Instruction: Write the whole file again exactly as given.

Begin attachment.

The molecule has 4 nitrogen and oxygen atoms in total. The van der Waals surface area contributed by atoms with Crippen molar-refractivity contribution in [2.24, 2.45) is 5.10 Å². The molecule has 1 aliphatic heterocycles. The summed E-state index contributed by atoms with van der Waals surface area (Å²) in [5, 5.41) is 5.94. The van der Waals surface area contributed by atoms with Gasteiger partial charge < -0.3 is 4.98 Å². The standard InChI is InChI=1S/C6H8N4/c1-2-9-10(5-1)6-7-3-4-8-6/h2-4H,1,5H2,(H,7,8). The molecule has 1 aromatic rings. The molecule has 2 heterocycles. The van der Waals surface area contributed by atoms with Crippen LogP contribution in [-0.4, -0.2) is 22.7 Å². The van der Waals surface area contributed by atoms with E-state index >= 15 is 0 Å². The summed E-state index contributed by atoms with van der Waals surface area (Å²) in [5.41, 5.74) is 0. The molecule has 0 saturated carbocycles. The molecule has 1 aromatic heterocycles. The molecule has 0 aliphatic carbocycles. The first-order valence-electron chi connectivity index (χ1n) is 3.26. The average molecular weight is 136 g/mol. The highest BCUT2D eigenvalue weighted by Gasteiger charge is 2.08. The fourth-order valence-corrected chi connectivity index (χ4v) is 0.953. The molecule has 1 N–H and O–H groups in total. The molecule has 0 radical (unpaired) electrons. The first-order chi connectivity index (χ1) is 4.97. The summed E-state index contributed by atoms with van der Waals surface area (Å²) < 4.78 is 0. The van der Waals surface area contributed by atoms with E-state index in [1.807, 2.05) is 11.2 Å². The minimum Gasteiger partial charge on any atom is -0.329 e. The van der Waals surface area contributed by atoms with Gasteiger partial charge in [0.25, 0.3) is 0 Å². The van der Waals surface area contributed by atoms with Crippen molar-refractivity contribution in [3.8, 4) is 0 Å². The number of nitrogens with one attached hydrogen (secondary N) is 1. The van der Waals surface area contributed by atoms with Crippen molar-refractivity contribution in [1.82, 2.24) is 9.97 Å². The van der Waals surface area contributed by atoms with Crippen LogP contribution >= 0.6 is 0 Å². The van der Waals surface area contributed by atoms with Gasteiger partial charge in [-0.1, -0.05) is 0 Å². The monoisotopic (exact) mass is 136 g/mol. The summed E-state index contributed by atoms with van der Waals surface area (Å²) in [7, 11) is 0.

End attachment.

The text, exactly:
The molecule has 4 nitrogen and oxygen atoms in total. The van der Waals surface area contributed by atoms with Crippen molar-refractivity contribution in [2.24, 2.45) is 5.10 Å². The molecule has 1 aliphatic heterocycles. The summed E-state index contributed by atoms with van der Waals surface area (Å²) in [5, 5.41) is 5.94. The van der Waals surface area contributed by atoms with Gasteiger partial charge < -0.3 is 4.98 Å². The standard InChI is InChI=1S/C6H8N4/c1-2-9-10(5-1)6-7-3-4-8-6/h2-4H,1,5H2,(H,7,8). The molecule has 1 aromatic rings. The molecule has 2 heterocycles. The van der Waals surface area contributed by atoms with Crippen LogP contribution in [-0.4, -0.2) is 22.7 Å². The van der Waals surface area contributed by atoms with E-state index >= 15 is 0 Å². The summed E-state index contributed by atoms with van der Waals surface area (Å²) in [5.41, 5.74) is 0. The molecule has 0 saturated carbocycles. The molecule has 1 aromatic heterocycles. The molecule has 0 aliphatic carbocycles. The first-order valence-electron chi connectivity index (χ1n) is 3.26. The average molecular weight is 136 g/mol. The highest BCUT2D eigenvalue weighted by Gasteiger charge is 2.08. The fourth-order valence-corrected chi connectivity index (χ4v) is 0.953. The molecule has 1 N–H and O–H groups in total. The molecule has 0 radical (unpaired) electrons. The first-order chi connectivity index (χ1) is 4.97. The summed E-state index contributed by atoms with van der Waals surface area (Å²) < 4.78 is 0. The van der Waals surface area contributed by atoms with E-state index in [1.807, 2.05) is 11.2 Å². The minimum Gasteiger partial charge on any atom is -0.329 e. The van der Waals surface area contributed by atoms with Gasteiger partial charge in [0.25, 0.3) is 0 Å². The van der Waals surface area contributed by atoms with Crippen molar-refractivity contribution in [3.8, 4) is 0 Å². The number of nitrogens with one attached hydrogen (secondary N) is 1. The van der Waals surface area contributed by atoms with Crippen molar-refractivity contribution in [1.82, 2.24) is 9.97 Å². The van der Waals surface area contributed by atoms with Crippen LogP contribution >= 0.6 is 0 Å². The van der Waals surface area contributed by atoms with Gasteiger partial charge in [-0.1, -0.05) is 0 Å². The monoisotopic (exact) mass is 136 g/mol. The summed E-state index contributed by atoms with van der Waals surface area (Å²) in [7, 11) is 0.